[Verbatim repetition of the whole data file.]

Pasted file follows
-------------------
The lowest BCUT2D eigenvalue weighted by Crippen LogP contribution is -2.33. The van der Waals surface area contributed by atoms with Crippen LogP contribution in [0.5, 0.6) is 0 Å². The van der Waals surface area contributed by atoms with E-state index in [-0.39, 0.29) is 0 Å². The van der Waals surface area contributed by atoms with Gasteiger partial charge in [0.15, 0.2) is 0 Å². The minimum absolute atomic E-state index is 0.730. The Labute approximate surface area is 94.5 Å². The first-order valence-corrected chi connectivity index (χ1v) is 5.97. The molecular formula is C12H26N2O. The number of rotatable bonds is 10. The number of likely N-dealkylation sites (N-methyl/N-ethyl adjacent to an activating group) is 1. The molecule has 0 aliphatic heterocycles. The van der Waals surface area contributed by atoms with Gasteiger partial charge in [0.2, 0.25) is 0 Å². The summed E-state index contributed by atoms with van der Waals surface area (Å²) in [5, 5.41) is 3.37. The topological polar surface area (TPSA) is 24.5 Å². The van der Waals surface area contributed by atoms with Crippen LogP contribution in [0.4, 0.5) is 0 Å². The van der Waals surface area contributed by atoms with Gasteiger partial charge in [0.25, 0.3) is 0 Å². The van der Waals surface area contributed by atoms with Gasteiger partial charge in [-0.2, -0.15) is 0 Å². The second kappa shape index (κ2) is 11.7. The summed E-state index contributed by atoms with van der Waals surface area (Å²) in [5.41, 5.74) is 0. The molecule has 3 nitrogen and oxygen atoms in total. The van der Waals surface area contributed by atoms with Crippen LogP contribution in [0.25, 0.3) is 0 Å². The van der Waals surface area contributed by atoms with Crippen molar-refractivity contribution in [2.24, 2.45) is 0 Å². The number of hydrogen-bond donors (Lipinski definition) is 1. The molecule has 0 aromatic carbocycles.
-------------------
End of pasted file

The lowest BCUT2D eigenvalue weighted by Crippen LogP contribution is -2.33. The van der Waals surface area contributed by atoms with Crippen LogP contribution in [0.5, 0.6) is 0 Å². The van der Waals surface area contributed by atoms with E-state index in [-0.39, 0.29) is 0 Å². The van der Waals surface area contributed by atoms with Gasteiger partial charge in [0.15, 0.2) is 0 Å². The minimum absolute atomic E-state index is 0.730. The Labute approximate surface area is 94.5 Å². The first-order valence-corrected chi connectivity index (χ1v) is 5.97. The molecular formula is C12H26N2O. The number of rotatable bonds is 10. The number of likely N-dealkylation sites (N-methyl/N-ethyl adjacent to an activating group) is 1. The molecule has 0 aliphatic heterocycles. The van der Waals surface area contributed by atoms with Gasteiger partial charge in [0.2, 0.25) is 0 Å². The summed E-state index contributed by atoms with van der Waals surface area (Å²) in [5, 5.41) is 3.37. The topological polar surface area (TPSA) is 24.5 Å². The van der Waals surface area contributed by atoms with Crippen LogP contribution in [0.4, 0.5) is 0 Å². The van der Waals surface area contributed by atoms with Gasteiger partial charge in [0.25, 0.3) is 0 Å². The van der Waals surface area contributed by atoms with Gasteiger partial charge in [-0.2, -0.15) is 0 Å². The second kappa shape index (κ2) is 11.7. The summed E-state index contributed by atoms with van der Waals surface area (Å²) in [5.41, 5.74) is 0. The molecule has 3 nitrogen and oxygen atoms in total. The van der Waals surface area contributed by atoms with Crippen LogP contribution in [0.25, 0.3) is 0 Å². The van der Waals surface area contributed by atoms with Crippen molar-refractivity contribution in [2.24, 2.45) is 0 Å². The number of hydrogen-bond donors (Lipinski definition) is 1. The molecule has 0 aromatic carbocycles.